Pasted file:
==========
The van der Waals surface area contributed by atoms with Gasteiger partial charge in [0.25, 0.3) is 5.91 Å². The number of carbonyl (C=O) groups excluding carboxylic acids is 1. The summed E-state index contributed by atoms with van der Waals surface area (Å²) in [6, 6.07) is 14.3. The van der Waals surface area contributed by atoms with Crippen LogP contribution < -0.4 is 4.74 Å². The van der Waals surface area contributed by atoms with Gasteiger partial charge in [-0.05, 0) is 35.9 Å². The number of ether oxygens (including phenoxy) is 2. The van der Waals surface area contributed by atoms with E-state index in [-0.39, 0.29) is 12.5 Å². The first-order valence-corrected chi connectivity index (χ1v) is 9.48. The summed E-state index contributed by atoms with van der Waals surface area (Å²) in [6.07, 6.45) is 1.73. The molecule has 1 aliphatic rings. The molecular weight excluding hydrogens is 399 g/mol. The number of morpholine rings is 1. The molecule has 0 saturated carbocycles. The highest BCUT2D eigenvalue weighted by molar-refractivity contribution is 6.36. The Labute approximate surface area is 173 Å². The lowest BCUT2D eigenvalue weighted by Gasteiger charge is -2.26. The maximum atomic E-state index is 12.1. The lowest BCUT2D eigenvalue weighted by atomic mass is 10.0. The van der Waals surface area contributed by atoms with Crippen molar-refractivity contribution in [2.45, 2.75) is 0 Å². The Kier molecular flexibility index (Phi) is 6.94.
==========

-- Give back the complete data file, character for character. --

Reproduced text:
The van der Waals surface area contributed by atoms with Gasteiger partial charge in [0.25, 0.3) is 5.91 Å². The number of carbonyl (C=O) groups excluding carboxylic acids is 1. The summed E-state index contributed by atoms with van der Waals surface area (Å²) in [6, 6.07) is 14.3. The van der Waals surface area contributed by atoms with Crippen LogP contribution < -0.4 is 4.74 Å². The van der Waals surface area contributed by atoms with Gasteiger partial charge in [-0.05, 0) is 35.9 Å². The number of ether oxygens (including phenoxy) is 2. The van der Waals surface area contributed by atoms with E-state index in [-0.39, 0.29) is 12.5 Å². The first-order valence-corrected chi connectivity index (χ1v) is 9.48. The summed E-state index contributed by atoms with van der Waals surface area (Å²) in [6.07, 6.45) is 1.73. The molecule has 1 aliphatic rings. The molecular weight excluding hydrogens is 399 g/mol. The number of morpholine rings is 1. The molecule has 0 saturated carbocycles. The highest BCUT2D eigenvalue weighted by molar-refractivity contribution is 6.36. The Labute approximate surface area is 173 Å². The lowest BCUT2D eigenvalue weighted by Gasteiger charge is -2.26. The maximum atomic E-state index is 12.1. The lowest BCUT2D eigenvalue weighted by atomic mass is 10.0. The van der Waals surface area contributed by atoms with Crippen molar-refractivity contribution in [2.45, 2.75) is 0 Å². The Kier molecular flexibility index (Phi) is 6.94.